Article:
- Assembly, no good.
- Machine code, sounds really professional, would love to do it, only if I knew how to do it. :D
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harsimar11Author Commented:
Sorry myeggs and the rest of you, I think I failed to explain to you my purpose for this question.

I am trying to create a Platform (JAVA, .Net) , for MAC, Linux, and Windows.  Then, create an IDE for the three systems.  The IDE will support two langauges, C# and VB.  
Think of the whole Java environement, exactly same, except support for C# and Visual Basic.  I am not sure if Microsoft is going to have a problem
The whole idea is to shift .Net into different systems.  Microsoft might do it later.  However, Developers demand cross-platform applications written in Visual C# and Visual Basic.

I am still researching on this.  I would like your help on this.  If you lead into the right direction, that will be even better.  

Thank You for all your help!
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brent411Commented:
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my2eggsCommented:
To summarize what I "believe" the author is asking, he is looking for a programming language that allows him to write in C# and VB. Then compile the code once and that compiled executable will then run on both Mac and Windows without the use of an underlying framework. (Please correct me if I am misunderstanding the author's intent).

As noted in my post on 4/20 at 7:40pm and then clarified by brent411's post on 6/18 at 4:26pm, this is simply not possible without some way of making a distinction between the differences in the two different operating system. As was noted previously, this distinction can be made in a number of ways. Primarily this can be done by either compiling the code twice, once for Mac and once for Windows, or by using an underlying framework such as the JavaVM which will make the distinction for you. All of the tools listed above work on this principle of somehow making a distinction between the way Mac does things and the way Windows does things. You either make the distinction at compile time or you make it at run time using an underlying frame work (or make it during coding time which essentially results in two sets of code). So while this isn't the answer the author is looking for, it is in fact the answer to his question (unless of course I am misunderstanding the question).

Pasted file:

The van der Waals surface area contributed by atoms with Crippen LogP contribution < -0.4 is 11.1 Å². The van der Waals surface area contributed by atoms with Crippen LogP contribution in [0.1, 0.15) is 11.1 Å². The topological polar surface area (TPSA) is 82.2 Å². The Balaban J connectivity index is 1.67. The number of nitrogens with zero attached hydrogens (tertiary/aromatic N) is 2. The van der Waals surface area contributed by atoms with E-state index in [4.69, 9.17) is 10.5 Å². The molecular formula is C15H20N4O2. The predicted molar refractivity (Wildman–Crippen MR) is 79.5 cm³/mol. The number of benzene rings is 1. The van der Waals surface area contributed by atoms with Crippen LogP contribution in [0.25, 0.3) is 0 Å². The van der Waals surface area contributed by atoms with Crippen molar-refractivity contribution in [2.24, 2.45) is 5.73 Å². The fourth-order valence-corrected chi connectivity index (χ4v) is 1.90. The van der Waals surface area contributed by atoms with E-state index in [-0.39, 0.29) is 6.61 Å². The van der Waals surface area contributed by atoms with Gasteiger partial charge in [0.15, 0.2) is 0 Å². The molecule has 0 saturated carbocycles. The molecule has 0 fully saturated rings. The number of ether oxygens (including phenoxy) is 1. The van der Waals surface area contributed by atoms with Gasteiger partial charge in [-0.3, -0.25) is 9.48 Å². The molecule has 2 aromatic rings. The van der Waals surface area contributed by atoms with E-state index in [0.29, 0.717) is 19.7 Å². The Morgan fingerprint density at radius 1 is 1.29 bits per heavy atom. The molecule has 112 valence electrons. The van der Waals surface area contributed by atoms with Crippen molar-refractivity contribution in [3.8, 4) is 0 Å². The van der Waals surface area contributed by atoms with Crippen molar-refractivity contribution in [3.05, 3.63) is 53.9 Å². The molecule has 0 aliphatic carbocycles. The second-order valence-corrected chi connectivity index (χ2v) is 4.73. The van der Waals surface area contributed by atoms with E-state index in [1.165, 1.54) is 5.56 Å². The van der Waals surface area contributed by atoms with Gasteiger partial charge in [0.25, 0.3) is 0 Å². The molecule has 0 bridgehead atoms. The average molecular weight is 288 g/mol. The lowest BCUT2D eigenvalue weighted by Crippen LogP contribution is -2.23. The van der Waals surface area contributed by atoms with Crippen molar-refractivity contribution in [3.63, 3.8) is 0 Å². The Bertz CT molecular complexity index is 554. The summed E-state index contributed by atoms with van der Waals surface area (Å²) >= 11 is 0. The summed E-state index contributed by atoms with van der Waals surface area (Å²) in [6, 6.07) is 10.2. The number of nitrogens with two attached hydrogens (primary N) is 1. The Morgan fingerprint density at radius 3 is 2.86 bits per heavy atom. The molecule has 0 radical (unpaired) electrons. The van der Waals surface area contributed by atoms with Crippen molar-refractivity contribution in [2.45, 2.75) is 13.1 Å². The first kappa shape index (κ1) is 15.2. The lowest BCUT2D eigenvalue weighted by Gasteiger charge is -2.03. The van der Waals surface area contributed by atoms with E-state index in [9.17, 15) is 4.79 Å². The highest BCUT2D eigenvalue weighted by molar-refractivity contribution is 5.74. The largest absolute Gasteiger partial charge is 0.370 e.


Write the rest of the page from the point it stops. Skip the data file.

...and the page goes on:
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harsimar11Author Commented:
Sorry again for the late respinse :(

After doing research, I think QT might get the job done for me.  Although the knowledge you guys have provided me certainly tells me a lot about the good side and the bad side of each programming language.  At times I will use Mono, because I have more .Net experience than C++ and at times real basic, because it is easy and gets the job done.  Wine does not give a native GUI on mac, so that will not work.

Thanks A lot!!!!